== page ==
Conley has always made time for her interests outside the operating room. For many years, she ran a research lab probing the complex immune activities of the brain -- and published extensively in that field. She’s invented surgical instruments, and helped found a biotech company when she took a year off in 1985-86 to get a degree in business.

And there are other feats for which she didn’t have to be a brain surgeon. She was the first woman to cross the finish line of the 1971 Bay to Breakers’ Race (and was described as a “Palo Alto housewife” in a local paper’s write-up). She started tossing the javelin competitively after she turned 40, traveling to meets with her husband, a Harvard MBA and onetime Olympic javelin thrower. She even snagged several national championships for her age group. Despite her criticism of inappropriate sexual overtures in the workplace, Conley is no prude and was photographed for a 1982 Time magazine cover story in skimpy shorts, clutching a javelin for an article celebrating the “new ideal in feminine beauty.”

In many articles, Conley comes across as curt and brash. But in an interview in her office at the VA, she shows a softer side. Flashing a ready smile, she bears a resemblance to actress Janet Leigh. She recalls her upbringing on campus where her father, Konrad Krauskopf, now emeritus, was a professor of geological and environmental sciences, and she credits early needlework training from her mother for some of her surgical prowess. She also reveals that her days as a surgeon are winding down. Not only is she swamped with administrative duties, but carpal tunnel syndrome and arthritis in her wrists make it increasingly painful to operate.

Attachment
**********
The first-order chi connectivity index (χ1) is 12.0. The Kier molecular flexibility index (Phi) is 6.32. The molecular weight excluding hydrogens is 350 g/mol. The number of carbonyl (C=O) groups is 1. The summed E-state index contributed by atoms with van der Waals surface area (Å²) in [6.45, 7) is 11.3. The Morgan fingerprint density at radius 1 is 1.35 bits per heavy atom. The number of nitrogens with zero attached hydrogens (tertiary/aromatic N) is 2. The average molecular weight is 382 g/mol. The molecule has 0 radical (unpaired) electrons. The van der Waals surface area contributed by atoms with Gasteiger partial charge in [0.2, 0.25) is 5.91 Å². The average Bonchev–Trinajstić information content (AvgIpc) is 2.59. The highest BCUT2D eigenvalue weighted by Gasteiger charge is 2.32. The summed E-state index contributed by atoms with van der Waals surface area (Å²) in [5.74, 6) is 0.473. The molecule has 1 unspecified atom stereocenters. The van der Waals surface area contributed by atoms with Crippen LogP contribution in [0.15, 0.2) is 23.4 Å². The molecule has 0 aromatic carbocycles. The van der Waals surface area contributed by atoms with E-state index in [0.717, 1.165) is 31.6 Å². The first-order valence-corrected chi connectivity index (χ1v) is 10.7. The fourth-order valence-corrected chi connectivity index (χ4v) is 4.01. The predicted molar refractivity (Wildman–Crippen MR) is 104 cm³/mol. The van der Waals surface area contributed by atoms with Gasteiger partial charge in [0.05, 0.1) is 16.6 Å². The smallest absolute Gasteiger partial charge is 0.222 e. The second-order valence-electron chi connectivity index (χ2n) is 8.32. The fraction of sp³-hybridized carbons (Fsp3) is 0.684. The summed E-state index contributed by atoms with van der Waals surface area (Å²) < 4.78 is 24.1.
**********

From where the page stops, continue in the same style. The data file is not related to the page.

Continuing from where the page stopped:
Some at the med school are more concerned with the discomfort Conley has caused by writing the book. She says she regrets any pain she may have brought to the families of husbands or fathers charged with sexual misconduct. But she says the blame belongs with the offenders for their behavior and with Stanford for tolerating it. And she remains disappointed that, in her view, the leaders of both the medical school and the University have not fully acknowledged the validity of her complaints.

Javelins, of course, are easier to toss than to catch. Faced with several sexual harassment lawsuits, the University is constrained from discussing the topic. Conley admits in her book that she has urged some women to pursue litigation, and her reference to Stanford’s “hostile environment” is specifically cited in at least one pending lawsuit from a former assistant professor at the medical school. “Her book has given heart to a lot of people who otherwise would feel lonely, isolated and unwilling to challenge,” says Woodside attorney and former U.S. Rep. Paul “Pete” McCloskey, ’50, JD ’53, who has represented plaintiffs in grievances against the University.